Odell's Sunday off just happens to fit judge's suggestion

August 21, 1992|By Jay Apperson | Jay Apperson,Staff Writer

A Baltimore judge, responding to complaints of increasing violence near the popular Odell's dance club, suggested yesterday that the North Avenue night spot should be closed this weekend while awaiting word on its pending zoning permit.

Well, as luck would have it, the club just happened to be closing Sunday for renovations.

So said Odell's lawyer Elijah E. Cummings -- after spending nearly half an hour persuading the club's owner to go along with Judge Ellen L. Hollander's suggestion.

"You want her to order you to close?" Mr. Cummings said to Odell's owner Milton Tillman, his voice echoing in a marble hallway in the Clarence Mitchell Courthouse. "Ninety percent of the problems are on Sunday nights. You know that and I know that."

Minutes later, Mr. Cummings stood before the judge and said: "My client had decided about a week and a half ago to be closed on Sunday to make some changes to the building."

Judge Hollander said the timing was indeed fortuitous.

At issue yesterday was the city's bid to back out of a June 29 agreement allowing Odell's to stay open pending a zoning board decision on the club's request for a "dance hall" permit.

The agreement, which required Odell's to join other local merchants in hiring off-duty police to patrol the area and to limit its patrons to club members only, was reached after the city went to court to shut down Odell's. The city was prompted by a recent string of crimes near the club and complaints about patrons who crowd the neighborhood streets.

But now the city wants out of the agreement because, as a lawyer for the city explained, the violence around the club is worse than ever.

Defenders describe the private club, in operation since the 1970s, as a boon to the community's recreation-starved black youths. Odell's offers only punch and cookies to its patrons, many of whom are in their late teens and early 20s. The club, at 21 E. North Ave., is open only on weekend nights.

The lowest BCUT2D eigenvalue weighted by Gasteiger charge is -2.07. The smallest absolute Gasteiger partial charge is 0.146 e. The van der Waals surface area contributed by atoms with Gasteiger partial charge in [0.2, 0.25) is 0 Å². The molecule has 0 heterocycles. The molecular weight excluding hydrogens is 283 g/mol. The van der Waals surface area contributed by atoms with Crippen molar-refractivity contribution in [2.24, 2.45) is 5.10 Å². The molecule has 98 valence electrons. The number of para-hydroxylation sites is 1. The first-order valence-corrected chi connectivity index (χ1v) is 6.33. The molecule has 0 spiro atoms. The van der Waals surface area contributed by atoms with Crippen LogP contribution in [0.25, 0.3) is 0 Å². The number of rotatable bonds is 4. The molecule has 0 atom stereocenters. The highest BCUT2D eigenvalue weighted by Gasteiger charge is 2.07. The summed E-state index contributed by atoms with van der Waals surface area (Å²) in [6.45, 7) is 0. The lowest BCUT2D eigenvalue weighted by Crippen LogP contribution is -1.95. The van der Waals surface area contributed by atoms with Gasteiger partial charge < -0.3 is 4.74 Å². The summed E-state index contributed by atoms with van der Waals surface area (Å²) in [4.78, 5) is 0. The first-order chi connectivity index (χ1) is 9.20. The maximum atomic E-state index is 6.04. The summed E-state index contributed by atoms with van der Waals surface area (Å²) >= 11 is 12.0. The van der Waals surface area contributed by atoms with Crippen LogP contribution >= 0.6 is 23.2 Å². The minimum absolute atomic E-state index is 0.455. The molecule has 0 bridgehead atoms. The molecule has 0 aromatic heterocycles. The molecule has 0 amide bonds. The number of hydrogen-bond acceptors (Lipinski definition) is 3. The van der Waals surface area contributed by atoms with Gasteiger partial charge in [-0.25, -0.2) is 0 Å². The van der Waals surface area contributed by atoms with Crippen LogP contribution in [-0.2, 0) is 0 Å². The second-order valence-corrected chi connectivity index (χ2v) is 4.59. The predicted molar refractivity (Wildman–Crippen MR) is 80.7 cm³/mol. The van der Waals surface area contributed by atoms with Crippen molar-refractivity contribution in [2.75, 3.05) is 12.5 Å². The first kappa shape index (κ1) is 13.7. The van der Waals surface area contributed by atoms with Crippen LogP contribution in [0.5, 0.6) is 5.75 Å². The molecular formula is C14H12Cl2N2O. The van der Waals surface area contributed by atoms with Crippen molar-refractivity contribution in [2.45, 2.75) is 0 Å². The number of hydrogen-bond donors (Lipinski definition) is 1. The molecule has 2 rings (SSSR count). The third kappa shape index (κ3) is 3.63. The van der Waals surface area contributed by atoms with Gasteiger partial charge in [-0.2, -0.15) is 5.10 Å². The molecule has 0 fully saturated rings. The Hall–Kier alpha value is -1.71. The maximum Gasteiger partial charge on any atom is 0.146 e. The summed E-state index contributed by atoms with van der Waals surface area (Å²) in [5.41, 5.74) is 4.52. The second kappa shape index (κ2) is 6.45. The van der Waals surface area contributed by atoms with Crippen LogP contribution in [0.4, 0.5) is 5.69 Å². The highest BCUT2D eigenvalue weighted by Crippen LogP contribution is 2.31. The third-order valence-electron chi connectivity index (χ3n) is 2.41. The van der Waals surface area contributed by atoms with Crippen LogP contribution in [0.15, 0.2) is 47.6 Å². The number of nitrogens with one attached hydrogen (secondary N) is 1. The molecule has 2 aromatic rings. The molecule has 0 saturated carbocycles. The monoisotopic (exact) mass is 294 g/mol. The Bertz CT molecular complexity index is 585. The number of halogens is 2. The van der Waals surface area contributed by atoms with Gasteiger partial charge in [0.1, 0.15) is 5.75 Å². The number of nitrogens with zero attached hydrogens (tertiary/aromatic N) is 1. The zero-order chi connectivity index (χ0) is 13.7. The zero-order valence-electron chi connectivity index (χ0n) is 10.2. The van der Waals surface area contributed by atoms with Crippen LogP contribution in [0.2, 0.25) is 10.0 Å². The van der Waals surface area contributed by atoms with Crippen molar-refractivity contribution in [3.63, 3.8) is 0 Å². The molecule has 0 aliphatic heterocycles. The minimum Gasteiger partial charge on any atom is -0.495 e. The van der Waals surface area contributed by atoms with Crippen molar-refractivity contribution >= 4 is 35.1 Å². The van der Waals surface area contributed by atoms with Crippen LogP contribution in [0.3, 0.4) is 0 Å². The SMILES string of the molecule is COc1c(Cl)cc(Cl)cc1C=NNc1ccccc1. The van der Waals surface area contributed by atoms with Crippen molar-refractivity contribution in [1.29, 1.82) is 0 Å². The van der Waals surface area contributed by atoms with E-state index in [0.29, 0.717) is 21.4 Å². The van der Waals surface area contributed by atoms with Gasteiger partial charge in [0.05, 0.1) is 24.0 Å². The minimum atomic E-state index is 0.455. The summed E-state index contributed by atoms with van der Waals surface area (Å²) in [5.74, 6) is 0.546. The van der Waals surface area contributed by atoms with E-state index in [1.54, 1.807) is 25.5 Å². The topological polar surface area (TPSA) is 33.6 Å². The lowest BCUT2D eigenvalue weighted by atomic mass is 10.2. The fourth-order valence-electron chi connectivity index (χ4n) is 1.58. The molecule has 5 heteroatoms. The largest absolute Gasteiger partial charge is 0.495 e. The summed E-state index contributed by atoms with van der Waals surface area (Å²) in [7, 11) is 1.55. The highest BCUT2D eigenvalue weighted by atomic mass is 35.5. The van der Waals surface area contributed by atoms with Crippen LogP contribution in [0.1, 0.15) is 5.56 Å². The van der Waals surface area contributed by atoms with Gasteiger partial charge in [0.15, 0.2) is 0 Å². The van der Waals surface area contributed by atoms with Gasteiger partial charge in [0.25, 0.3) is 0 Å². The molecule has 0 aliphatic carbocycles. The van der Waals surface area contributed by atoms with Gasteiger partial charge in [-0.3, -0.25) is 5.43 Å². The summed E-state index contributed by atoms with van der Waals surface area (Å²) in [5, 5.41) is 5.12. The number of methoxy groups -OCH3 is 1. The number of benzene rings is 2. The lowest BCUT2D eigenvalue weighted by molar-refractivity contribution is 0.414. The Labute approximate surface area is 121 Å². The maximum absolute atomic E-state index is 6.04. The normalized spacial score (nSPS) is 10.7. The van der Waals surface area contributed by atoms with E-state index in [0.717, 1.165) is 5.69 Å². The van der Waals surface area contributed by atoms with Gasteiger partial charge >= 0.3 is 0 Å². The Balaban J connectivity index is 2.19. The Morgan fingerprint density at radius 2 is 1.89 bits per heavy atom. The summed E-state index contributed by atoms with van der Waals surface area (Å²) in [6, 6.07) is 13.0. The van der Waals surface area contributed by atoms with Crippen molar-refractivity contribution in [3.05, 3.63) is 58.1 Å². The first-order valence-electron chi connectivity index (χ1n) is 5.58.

In a letter contained in court files, Edward Smith Jr., another lawyer for Odell's, says inept police are the problem and accuses the city of trying to "economically 'lynch' a minority businessman." Mr. Smith also suggests the zoning board will deny the club's permit "due to some political considerations."

During an emotional zoning board hearing Monday, Mr. Cummings -- who is also a state delegate -- said the violent incidents outside the club -- including two shootings early Monday that left six wounded -- occurred despite the best efforts his client to maintain tight security.

After a four-hour hearing, the zoning board voted to delay its decision until next Tuesday.

Yesterday in Circuit Court, Mr. Cummings asked the judge to postpone the hearing on the agreement with the city until after the zoning board makes its decision. Any action on the city's renewed effort to close the club could "prejudice" the zoning board in deciding a "very close case," he said.

Sandra R. Gutman, a lawyer for the city, told the judge: "We don't want to summarily close this business, but the violence has been escalating, and there is a public safety factor that has to be addressed.

"Each weekend for the past three weekends there has been some violence as a result of Odell's," Ms. Gutman told the court. "I don't want to wait until someone gets killed before we do something."

Judge Hollander asked if Odell's would be willing to close this weekend as a good faith gesture.

"If we did that, Your Honor, we would do it voluntarily, and I would not want to talk about it in this courtroom," said Mr. Cummings, who had earlier noted a reporter's presence in discussing the possible implications of publicity on the zoning board's decision.

The lawyers then met in the judge's chambers, with Mr. Cummings emerging at least twice to discuss the negotiations with Mr. Tillman.

When everyone returned to the courtroom, Mr. Cummings invited the judge to stop by the club on Sunday. "We're going to have a little painting party," he said.

The judge scheduled the court hearing to resume next Wednesday.

Afterward, Mr. Cummings maintained that the plans had been made 10 days ago to renovate the club.

Baltimore Sun Articles
|
|
|
Please note the green-lined linked article text has been applied commercially without any involvement from our newsroom editors, reporters or any other editorial staff.